In fiscal 2020, based on the results of the aforementioned evaluation, we utilized the human rights risk data of the international NPO Business for Social Responsibility (BSR) to compile a list of NEC’s human rights issues. From this list, three salient human rights issues were identified and reported to the Board of Directors in fiscal 2021—new technology and human rights (AI and human rights), labour in supply chains, and employee safety and health.

In fiscal 2021, from a third-party standpoint BSR conducted interviews targeting 22 divisions with a particular focus on business divisions to confirm the specific details of the business activities and management systems of these divisions as well as the issues they face in frontline operations. Then the list of human rights issues was updated to better reflect actual situations.

Based on interviews conducted in fiscal 2021, we conducted a gap analysis at the corporate level in fiscal 2022 with the UNGPs and leading global companies as part of efforts to visualize issues at NEC.

Results of the analysis made it clear that, to prevent and mitigate human rights risks according to global trends, NEC needs to clarify its system for governing respect for human rights as well as its policy regarding human rights initiatives, and it must also respond to risks from the impact of conflicts and in high-risk countries and regions, which are general issues within NEC.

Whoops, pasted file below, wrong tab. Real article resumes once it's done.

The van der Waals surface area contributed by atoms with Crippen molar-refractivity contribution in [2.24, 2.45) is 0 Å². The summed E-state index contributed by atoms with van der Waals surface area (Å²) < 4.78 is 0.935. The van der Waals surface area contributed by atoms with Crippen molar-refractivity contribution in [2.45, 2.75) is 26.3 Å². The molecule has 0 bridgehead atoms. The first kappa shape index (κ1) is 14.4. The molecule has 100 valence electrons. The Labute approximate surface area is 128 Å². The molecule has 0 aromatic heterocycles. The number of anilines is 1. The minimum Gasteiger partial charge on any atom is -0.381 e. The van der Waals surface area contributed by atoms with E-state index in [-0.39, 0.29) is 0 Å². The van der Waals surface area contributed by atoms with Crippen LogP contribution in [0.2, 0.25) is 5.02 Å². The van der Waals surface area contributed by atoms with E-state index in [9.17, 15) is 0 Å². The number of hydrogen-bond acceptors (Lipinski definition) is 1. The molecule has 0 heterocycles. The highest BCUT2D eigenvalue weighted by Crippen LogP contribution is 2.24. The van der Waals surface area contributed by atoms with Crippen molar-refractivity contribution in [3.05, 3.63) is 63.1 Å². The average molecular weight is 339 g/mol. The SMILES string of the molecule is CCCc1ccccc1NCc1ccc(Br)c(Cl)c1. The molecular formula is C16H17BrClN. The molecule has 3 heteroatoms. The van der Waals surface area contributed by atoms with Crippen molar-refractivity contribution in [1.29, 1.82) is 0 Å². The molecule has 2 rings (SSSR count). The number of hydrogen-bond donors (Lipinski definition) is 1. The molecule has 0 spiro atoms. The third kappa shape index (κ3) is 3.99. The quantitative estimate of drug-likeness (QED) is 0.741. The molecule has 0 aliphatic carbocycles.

Enhancing Efforts to Address Risks of Human Rights Violations in the Value Chain

In fiscal 2023, based on discussions within the Sustainability Advisory Committee regarding human rights associated with geopolitical risks, the Risk Control and Compliance Committee furthered these discussions and made the following resolutions as part of an effort to improve NEC’s system for preventing and mitigating human rights violations in the value chain, which were then reported to the Board of Directors.

  • Revise the NEC Group Human Rights Policy
  • Newly identify “human rights risks related to geopolitical situations and conflicts” as a salient human rights issue

Salient Human Rights Issues

  • New technology and human rights (AI and human rights)
  • Human rights risks related to geopolitical situations and conflicts
  • Labour in supply chains
  • Employee safety and health

Going forward, we will continue to engage in dialogues and consultation with stakeholders, promote further efforts regarding respect for human rights, and disclose information in a timely and appropriate manner.

Implementation Framework

The CEO of NEC Corporation oversees its human rights initiatives. NEC promotes human rights initiatives in accordance with the UNGPs, with the Sustainability Promotion Department managing progress as secretariat. The corporate officer in charge of sustainability promotion regularly presents status reports on initiatives to the Board of Directors, which monitors the progress of the initiatives.

The Corporate Human Rights Promotion Committee, established in 1997, has continued its work to promote activities that raise awareness of human rights, such as the elimination of discrimination and the prevention of harassment.